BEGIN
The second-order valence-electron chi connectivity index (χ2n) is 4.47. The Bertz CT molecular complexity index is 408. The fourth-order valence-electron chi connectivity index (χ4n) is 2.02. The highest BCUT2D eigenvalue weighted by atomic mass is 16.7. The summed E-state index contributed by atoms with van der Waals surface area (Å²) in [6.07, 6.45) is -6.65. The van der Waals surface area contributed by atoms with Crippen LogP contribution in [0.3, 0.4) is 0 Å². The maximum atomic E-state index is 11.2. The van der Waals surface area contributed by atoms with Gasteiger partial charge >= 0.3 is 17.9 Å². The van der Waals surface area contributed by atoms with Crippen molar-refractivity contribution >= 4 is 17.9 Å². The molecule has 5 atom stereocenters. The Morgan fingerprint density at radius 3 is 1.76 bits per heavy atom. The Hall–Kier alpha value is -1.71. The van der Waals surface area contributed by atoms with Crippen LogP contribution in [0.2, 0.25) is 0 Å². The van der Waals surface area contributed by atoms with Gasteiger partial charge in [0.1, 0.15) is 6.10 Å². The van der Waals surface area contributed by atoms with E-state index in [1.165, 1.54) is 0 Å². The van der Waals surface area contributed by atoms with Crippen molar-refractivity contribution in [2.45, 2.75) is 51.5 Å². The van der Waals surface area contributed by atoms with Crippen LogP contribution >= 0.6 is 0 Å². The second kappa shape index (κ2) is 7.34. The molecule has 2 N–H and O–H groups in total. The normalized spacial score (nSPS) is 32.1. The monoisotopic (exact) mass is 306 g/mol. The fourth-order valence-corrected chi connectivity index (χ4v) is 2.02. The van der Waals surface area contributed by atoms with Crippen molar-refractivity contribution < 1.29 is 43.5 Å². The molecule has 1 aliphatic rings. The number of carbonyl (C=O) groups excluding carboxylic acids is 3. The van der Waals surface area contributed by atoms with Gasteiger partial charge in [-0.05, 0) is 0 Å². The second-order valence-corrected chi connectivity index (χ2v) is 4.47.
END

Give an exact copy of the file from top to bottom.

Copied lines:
The second-order valence-electron chi connectivity index (χ2n) is 4.47. The Bertz CT molecular complexity index is 408. The fourth-order valence-electron chi connectivity index (χ4n) is 2.02. The highest BCUT2D eigenvalue weighted by atomic mass is 16.7. The summed E-state index contributed by atoms with van der Waals surface area (Å²) in [6.07, 6.45) is -6.65. The van der Waals surface area contributed by atoms with Crippen LogP contribution in [0.3, 0.4) is 0 Å². The maximum atomic E-state index is 11.2. The van der Waals surface area contributed by atoms with Gasteiger partial charge >= 0.3 is 17.9 Å². The van der Waals surface area contributed by atoms with Crippen molar-refractivity contribution >= 4 is 17.9 Å². The molecule has 5 atom stereocenters. The Morgan fingerprint density at radius 3 is 1.76 bits per heavy atom. The Hall–Kier alpha value is -1.71. The van der Waals surface area contributed by atoms with Crippen LogP contribution in [0.2, 0.25) is 0 Å². The van der Waals surface area contributed by atoms with Gasteiger partial charge in [0.1, 0.15) is 6.10 Å². The van der Waals surface area contributed by atoms with E-state index in [1.165, 1.54) is 0 Å². The van der Waals surface area contributed by atoms with Crippen molar-refractivity contribution in [2.45, 2.75) is 51.5 Å². The van der Waals surface area contributed by atoms with Crippen LogP contribution >= 0.6 is 0 Å². The second kappa shape index (κ2) is 7.34. The molecule has 2 N–H and O–H groups in total. The normalized spacial score (nSPS) is 32.1. The monoisotopic (exact) mass is 306 g/mol. The fourth-order valence-corrected chi connectivity index (χ4v) is 2.02. The van der Waals surface area contributed by atoms with Crippen molar-refractivity contribution < 1.29 is 43.5 Å². The molecule has 1 aliphatic rings. The number of carbonyl (C=O) groups excluding carboxylic acids is 3. The van der Waals surface area contributed by atoms with Gasteiger partial charge in [-0.05, 0) is 0 Å². The second-order valence-corrected chi connectivity index (χ2v) is 4.47.